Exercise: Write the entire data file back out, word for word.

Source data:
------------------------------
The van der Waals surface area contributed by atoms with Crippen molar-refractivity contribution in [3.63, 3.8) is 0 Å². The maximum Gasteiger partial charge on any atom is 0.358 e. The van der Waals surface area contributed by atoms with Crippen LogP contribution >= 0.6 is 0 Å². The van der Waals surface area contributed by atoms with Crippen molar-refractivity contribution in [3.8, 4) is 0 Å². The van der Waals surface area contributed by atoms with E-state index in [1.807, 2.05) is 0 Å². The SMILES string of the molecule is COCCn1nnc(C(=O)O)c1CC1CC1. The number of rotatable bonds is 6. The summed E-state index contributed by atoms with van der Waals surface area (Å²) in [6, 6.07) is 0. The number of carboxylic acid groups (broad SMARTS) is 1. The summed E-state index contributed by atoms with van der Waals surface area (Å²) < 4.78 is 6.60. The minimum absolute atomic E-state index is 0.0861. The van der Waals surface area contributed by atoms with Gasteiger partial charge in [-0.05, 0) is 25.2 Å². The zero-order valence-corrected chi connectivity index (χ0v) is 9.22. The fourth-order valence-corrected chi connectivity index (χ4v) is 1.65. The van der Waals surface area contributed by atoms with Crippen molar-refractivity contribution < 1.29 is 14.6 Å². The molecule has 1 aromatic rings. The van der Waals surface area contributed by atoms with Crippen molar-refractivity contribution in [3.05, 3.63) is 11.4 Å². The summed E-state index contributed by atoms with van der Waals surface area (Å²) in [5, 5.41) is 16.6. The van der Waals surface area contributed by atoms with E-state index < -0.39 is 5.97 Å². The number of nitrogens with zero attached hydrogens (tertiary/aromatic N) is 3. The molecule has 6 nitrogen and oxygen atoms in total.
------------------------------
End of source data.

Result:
The van der Waals surface area contributed by atoms with Crippen molar-refractivity contribution in [3.63, 3.8) is 0 Å². The maximum Gasteiger partial charge on any atom is 0.358 e. The van der Waals surface area contributed by atoms with Crippen LogP contribution >= 0.6 is 0 Å². The van der Waals surface area contributed by atoms with Crippen molar-refractivity contribution in [3.8, 4) is 0 Å². The van der Waals surface area contributed by atoms with E-state index in [1.807, 2.05) is 0 Å². The SMILES string of the molecule is COCCn1nnc(C(=O)O)c1CC1CC1. The number of rotatable bonds is 6. The summed E-state index contributed by atoms with van der Waals surface area (Å²) in [6, 6.07) is 0. The number of carboxylic acid groups (broad SMARTS) is 1. The summed E-state index contributed by atoms with van der Waals surface area (Å²) < 4.78 is 6.60. The minimum absolute atomic E-state index is 0.0861. The van der Waals surface area contributed by atoms with Gasteiger partial charge in [-0.05, 0) is 25.2 Å². The zero-order valence-corrected chi connectivity index (χ0v) is 9.22. The fourth-order valence-corrected chi connectivity index (χ4v) is 1.65. The van der Waals surface area contributed by atoms with Crippen molar-refractivity contribution < 1.29 is 14.6 Å². The molecule has 1 aromatic rings. The van der Waals surface area contributed by atoms with Crippen molar-refractivity contribution in [3.05, 3.63) is 11.4 Å². The summed E-state index contributed by atoms with van der Waals surface area (Å²) in [5, 5.41) is 16.6. The van der Waals surface area contributed by atoms with E-state index < -0.39 is 5.97 Å². The number of nitrogens with zero attached hydrogens (tertiary/aromatic N) is 3. The molecule has 6 nitrogen and oxygen atoms in total.